Brief Fact Summary. Defendant Ragland was convicted by jury of, among other things, armed robbery and possession of a weapon by a convicted felon. The trial judge instructed the jury that it “must” convict of the possession charge if it found that the Defendant possessed a weapon during the robbery.
Synopsis of Rule of Law. The jury’s right to acquit despite overwhelming evidence of guilt is not a right of the accused but rather a power of the jury.
Issue. Did the trial court improperly instruct the jury that it must convict of possession of a weapon by a convicted felon if it finds that the defendant possessed a weapon during the robbery?
Held. No, but the conviction for possession was reversed and a new trial ordered on other grounds not recounted in the opinion. A jury may acquit a defendant despite overwhelming proof of guilt. This practice, commonly referred to as jury nullification, is certainly a power the jury has. However, jury nullification is not desirable. The legislature has defined criminal conduct, and while twelve people picked as jurors may see a law as unjust or a particular application of a law as unfair, they are not in the best position to revise the law. The legislature is elected to perform such a duty. Therefore, the New Jersey Supreme Court concluded that jury nullification is not, as the defendant argues, a constitutionally protected attribute of the right to trial by jury. A jury simply has the power to nullify the law by acquitting a person believed to be guilty. Hence, it was not error for the judge to instruct the jury as he did.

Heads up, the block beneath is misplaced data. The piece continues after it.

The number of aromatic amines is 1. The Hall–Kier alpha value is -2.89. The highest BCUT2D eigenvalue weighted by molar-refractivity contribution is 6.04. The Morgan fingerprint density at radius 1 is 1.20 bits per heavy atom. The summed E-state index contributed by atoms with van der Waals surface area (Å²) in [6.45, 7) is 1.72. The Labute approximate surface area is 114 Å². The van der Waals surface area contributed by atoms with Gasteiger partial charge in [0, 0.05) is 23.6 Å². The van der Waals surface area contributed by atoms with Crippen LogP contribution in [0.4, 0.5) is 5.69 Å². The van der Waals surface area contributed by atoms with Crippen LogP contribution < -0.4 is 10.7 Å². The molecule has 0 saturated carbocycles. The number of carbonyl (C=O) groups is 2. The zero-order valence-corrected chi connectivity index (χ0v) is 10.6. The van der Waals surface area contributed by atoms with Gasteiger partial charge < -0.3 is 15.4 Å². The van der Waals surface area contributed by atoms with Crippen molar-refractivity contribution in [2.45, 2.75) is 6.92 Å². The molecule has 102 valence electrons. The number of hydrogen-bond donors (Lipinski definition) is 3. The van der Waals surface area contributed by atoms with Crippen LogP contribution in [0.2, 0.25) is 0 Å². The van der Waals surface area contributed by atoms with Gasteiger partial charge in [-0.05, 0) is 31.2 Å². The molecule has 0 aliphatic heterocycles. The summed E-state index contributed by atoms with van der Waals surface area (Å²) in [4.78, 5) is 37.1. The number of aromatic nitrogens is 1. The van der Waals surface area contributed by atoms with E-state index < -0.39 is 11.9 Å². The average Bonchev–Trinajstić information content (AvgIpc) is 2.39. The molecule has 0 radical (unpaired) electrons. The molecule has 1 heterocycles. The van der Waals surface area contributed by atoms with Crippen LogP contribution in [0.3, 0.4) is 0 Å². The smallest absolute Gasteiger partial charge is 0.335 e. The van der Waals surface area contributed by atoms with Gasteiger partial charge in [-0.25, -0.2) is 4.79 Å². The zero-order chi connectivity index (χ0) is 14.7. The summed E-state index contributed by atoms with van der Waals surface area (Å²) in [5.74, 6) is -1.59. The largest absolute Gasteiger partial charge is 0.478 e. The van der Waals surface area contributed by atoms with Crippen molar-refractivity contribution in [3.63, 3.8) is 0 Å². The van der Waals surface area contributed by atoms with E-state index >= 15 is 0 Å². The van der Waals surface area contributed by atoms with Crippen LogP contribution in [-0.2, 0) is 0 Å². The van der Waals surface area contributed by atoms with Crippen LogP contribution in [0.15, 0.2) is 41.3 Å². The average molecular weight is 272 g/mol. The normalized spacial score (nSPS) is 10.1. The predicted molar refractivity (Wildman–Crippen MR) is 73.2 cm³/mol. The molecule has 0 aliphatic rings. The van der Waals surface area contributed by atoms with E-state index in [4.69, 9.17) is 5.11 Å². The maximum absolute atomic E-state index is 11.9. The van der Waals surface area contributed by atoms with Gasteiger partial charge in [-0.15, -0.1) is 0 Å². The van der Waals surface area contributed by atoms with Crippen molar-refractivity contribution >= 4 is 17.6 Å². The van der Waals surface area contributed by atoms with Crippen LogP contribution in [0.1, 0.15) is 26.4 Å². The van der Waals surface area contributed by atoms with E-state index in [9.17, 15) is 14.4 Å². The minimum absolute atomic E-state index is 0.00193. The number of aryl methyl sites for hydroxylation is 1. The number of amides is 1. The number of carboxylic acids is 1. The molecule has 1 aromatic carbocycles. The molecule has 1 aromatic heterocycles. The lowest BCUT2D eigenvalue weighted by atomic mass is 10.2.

Discussion. The chance that the jury will nullify the law by acquitting a defendant the jury believes to be guilty is one benefit for the defendant of trial by jury. However, the jury has no more than the power to nullify. The Defendant does not have a right to have the judge “advertise” the power to the j